Health care workers face their share of workplace job hazards that may lead to injury, most notably overexertion along with slips and falls. But one area that sometimes gets overlooked is workplace violence, which has become a major issue.
On a regular basis, nurses, doctors and other health care workers are punched, kicked, beaten, bitten, strangled, stabbed, shot and physically assaulted.
According to a recent report from the University of Illinois, 90 percent of nurses surveyed in that state noted that they had experienced workplace violence at least once in the past year. More alarming was that 50 percent of the nurses said they experienced violence six or more times in a year.
Threatened, punched, harassed
A total of 275 nurses who worked at such places as hospitals, nursing homes and rehabilitation centers participated in the Illinois survey. The nurses – the vast majority of whom were female – described how they had been subjected to verbal abuse, name-calling, threats, pinching, punching, having objects thrown at them as well as sexual assault and threats that included stalking, groping and sexual harassment.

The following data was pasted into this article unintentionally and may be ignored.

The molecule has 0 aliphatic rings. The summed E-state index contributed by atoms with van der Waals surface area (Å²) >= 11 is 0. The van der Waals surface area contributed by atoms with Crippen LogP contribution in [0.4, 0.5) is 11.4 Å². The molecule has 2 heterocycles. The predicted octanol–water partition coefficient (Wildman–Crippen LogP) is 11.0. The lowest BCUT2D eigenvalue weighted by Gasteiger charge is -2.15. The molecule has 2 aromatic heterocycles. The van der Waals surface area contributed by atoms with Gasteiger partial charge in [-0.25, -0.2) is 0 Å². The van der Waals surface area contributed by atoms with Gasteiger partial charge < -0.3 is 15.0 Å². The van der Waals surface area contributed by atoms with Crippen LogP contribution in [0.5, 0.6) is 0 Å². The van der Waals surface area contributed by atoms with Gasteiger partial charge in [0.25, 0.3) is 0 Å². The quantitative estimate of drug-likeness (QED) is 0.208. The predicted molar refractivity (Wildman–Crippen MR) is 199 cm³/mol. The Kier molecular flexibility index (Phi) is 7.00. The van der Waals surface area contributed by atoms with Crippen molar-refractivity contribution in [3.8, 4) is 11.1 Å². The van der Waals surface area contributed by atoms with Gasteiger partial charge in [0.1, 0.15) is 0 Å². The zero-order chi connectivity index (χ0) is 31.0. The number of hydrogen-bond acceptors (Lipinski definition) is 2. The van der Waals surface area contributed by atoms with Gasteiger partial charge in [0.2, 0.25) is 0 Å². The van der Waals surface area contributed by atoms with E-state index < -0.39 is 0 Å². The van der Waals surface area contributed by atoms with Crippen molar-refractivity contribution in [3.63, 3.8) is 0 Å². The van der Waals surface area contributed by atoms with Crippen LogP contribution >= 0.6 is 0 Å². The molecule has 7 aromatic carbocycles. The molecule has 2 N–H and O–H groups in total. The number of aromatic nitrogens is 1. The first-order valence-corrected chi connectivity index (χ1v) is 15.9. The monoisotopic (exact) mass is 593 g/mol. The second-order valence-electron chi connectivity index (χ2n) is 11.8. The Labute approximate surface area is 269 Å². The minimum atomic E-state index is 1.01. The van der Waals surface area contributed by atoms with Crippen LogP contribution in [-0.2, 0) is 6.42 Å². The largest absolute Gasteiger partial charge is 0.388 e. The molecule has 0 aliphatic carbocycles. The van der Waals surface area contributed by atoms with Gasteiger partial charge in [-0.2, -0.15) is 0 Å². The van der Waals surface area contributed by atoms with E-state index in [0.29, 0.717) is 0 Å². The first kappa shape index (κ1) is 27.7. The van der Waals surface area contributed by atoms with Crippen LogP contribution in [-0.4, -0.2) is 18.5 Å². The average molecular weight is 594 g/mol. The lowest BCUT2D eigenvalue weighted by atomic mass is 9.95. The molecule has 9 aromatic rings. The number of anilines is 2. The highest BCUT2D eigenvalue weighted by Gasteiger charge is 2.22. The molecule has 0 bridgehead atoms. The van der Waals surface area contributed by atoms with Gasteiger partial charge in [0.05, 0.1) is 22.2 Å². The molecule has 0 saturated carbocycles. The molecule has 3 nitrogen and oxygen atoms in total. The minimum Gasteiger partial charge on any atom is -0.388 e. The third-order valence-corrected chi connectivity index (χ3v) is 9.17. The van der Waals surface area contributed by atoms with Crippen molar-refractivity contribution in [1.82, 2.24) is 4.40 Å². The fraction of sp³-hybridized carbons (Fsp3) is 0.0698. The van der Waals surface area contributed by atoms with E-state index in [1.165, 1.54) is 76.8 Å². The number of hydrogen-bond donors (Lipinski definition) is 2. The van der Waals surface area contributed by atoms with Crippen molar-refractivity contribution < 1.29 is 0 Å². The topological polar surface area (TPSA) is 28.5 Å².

Front-line health care workers face the brunt of such violence. The Bureau of Labor Statistics disclosed that 58 hospital workers died due to workplace violence from 2011 to 2016.
Workplace violence in hospitals and other medical facilities contributes to:
Decreased productivity and higher employee turnover.
Reduction in quality care for patients. Studies have shown that hospital patients are more content with their care from nurses and health care workers who are satisfied while on the job.
Earlier this year, members of the U.S. House of Representatives introduced legislation geared toward preventing workplace violence at health care facilities. The Health Care Workplace Violence Prevention Act would require the Occupational Safety and Health Administration (OSHA) to create a standard mandating all employers to prevent workplace violence in health care facilities.
The legislation would require workplaces to collaborate with doctors, nurses and custodial workers to create and then implement violence prevention plans. The key takeaways for the bill are prevention, training and worker participation.
Health care workers are a vital part of patient care and keeping a hospital operating in tip-top shape. Violence does not belong in any workplace. As the public grows more aware of this problem at health care facilities, its members just may empathize with health care workers. This, in itself, may help minimize the violence problem.